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Kevin Lewis, 'Twelve Seven'


Published June 30, 2021 at 10:00 a.m.

Kevin Lewis, Twelve Seven - COURTESY
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  • Kevin Lewis, Twelve Seven

(self-released, digital)

On Twelve Seven, his fourth full-length LP, Kevin Lewis continues his one-man-band show. The Burlington-based songwriter has embraced the solitude of doing everything himself: playing guitar and bass, programming the drums, singing, and even mixing and mastering.  

While the record isn't Lewis' first attempt at producing an album in the fashion of an auteur, it is his most successful to date and captures a distinctive sound. Last year's Music Destroyer had moments of true inspiration — the ideas were there, but the execution was inconsistent.

Twelve Seven marks a significant course correction. In eight tracks of bedroom punk, the album showcases Lewis' quirky songwriting, as well as a voice growing in confidence.

Opener "Dreams" comes in hot, riding a programmed four-on-the-floor beat before the guitar kicks in. This song about the aftereffects of grief masquerades as a jaunty rocker. "Can I even call these dreams where I see you a nightmare?" Lewis sings. Sometimes soaring at the chorus, his vocal work throughout is a cut above his earlier efforts.

"What Happened" and "Push and Pull" introduce a pop angle to Lewis' otherwise punk-laden material. Both songs are restrained compared to his earlier music. Yet by breaking from his previous songwriting formula, each displays an adventurous streak that broadens Lewis' artistic scope. For instance, a song like "Come Around" wouldn't have fit on Music Destroyer. Built around a slow guitar groove and highlighting Sarah Mundi's deft vocal harmonies, the song crafts a tone that Lewis hasn't used before.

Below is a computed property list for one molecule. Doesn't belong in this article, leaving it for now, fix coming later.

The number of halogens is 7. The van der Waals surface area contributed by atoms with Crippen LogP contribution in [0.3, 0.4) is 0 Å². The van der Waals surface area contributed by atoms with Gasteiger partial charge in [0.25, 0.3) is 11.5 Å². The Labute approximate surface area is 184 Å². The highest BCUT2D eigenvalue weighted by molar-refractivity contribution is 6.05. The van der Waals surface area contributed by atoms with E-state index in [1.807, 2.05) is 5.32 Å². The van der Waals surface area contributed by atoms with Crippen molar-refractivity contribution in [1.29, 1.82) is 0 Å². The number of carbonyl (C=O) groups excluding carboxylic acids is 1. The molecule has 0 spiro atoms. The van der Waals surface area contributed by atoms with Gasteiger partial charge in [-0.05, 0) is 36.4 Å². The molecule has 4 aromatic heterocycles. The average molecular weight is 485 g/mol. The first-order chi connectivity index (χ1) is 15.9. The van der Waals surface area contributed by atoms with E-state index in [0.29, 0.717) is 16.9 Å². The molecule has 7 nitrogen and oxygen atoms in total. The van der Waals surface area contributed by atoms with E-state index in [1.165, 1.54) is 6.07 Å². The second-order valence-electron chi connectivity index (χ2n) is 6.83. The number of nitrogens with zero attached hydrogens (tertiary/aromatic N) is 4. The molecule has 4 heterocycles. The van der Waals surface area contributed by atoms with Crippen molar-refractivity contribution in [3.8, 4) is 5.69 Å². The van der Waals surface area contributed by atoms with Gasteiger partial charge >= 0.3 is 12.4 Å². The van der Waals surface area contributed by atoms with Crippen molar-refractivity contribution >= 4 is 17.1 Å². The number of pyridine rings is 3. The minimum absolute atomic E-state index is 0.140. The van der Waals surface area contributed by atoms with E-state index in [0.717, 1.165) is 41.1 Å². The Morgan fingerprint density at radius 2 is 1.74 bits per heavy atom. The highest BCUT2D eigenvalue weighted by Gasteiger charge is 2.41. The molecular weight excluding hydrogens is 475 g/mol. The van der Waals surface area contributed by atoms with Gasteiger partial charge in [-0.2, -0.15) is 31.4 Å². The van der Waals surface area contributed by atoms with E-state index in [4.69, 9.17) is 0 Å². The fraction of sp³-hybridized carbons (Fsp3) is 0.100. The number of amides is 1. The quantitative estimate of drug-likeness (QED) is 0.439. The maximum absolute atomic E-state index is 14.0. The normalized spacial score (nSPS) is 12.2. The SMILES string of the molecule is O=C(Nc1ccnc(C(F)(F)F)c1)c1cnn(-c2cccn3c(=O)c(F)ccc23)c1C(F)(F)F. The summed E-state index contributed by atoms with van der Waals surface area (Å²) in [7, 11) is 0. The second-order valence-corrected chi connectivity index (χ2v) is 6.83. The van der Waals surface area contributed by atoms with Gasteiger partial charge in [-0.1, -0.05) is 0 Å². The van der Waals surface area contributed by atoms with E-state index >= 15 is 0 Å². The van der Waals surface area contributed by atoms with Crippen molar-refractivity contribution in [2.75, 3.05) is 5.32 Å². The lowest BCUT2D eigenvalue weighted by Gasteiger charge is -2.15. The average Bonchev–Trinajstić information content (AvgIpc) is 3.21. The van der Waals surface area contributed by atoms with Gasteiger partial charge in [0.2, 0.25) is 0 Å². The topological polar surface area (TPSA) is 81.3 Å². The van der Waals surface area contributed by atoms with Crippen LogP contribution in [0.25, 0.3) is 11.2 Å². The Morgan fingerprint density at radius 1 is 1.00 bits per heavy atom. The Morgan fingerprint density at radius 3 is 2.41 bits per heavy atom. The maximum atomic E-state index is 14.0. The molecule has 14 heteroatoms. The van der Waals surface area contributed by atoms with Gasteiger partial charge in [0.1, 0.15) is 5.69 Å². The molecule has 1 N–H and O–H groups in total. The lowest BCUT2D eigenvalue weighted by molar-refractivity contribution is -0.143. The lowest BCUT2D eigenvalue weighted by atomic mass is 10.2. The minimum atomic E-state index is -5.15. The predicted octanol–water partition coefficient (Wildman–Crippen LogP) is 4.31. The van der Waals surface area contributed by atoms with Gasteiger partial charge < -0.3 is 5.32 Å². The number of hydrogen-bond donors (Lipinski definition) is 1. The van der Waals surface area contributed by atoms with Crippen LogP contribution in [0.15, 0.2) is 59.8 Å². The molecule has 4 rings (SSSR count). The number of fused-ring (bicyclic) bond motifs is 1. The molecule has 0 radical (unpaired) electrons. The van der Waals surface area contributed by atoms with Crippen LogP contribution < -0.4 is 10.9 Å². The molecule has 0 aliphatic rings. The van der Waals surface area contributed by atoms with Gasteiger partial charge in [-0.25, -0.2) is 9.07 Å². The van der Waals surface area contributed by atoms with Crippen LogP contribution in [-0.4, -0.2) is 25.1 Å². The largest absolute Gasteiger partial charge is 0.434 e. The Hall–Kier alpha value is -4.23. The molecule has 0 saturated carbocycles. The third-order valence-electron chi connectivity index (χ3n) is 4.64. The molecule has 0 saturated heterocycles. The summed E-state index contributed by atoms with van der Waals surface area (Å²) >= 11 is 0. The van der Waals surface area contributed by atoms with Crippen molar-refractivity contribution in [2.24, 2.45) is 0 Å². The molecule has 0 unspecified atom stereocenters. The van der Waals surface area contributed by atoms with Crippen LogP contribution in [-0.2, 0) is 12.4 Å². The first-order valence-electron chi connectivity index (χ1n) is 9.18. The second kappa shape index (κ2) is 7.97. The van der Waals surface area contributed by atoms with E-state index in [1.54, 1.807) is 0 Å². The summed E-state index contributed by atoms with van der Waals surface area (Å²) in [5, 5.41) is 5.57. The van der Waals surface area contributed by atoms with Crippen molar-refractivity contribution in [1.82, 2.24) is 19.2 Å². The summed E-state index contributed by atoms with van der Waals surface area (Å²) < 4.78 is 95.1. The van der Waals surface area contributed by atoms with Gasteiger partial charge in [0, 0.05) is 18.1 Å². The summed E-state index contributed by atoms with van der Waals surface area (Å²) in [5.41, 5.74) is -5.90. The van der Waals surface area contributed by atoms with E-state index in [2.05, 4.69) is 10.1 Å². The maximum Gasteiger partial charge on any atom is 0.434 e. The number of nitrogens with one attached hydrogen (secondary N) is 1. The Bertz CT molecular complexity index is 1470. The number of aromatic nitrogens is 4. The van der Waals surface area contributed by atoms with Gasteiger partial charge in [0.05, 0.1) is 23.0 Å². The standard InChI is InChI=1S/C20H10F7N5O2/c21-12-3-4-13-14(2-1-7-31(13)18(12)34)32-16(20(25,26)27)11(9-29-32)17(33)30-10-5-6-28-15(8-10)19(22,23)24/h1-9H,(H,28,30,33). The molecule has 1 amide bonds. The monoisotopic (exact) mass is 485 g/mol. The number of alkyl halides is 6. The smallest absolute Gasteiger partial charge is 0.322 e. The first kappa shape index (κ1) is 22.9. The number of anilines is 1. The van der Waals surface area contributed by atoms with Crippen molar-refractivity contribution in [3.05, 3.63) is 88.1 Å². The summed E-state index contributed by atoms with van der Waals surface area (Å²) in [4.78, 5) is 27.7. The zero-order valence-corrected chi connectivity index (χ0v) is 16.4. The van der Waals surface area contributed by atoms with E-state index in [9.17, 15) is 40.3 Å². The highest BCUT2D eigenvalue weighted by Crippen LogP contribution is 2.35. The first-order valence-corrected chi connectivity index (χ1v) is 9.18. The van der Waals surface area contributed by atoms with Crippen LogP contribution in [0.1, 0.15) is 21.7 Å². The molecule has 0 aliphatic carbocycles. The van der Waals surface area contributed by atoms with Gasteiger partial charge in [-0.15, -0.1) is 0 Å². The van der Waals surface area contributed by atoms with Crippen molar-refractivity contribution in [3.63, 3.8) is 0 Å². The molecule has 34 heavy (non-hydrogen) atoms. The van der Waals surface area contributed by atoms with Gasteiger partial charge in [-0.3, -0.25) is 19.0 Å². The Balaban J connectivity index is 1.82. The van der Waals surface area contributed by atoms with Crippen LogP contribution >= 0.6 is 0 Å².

When the album veers back to heaviness, there are a few inevitable hiccups. The ferocious "Got No Time" hits like a ton of bricks, but the MIDI drums just can't match the song's intensity. That goes for "Light," as well. Programmed drums serve some of Lewis' songs adequately but generally don't pull their weight on the record.

The high-water mark for Twelve Seven is closing track "Holding On." The song is decidedly laid-back and provides ample opportunity for Lewis' extended guitar solos. "Maybe what we need to be is together holding on," he croons. It's a lyric that could certainly take on added meaning after the last year or so. The track builds until it turns into a "Hey Jude"-style sing-along, with Lewis repeating the final line over and over again.

It's rare in music for an artist to be celebrated simply for getting better. But on Twelve Seven, Lewis has clearly, well, gotten better. His melodies are stronger, as are his arrangements. It would be interesting to see him assemble a band to play this record live, now that such a thing is possible again. I suspect the energy of a live band would color in some of the album's blander moments.

Twelve Seven is available for download at

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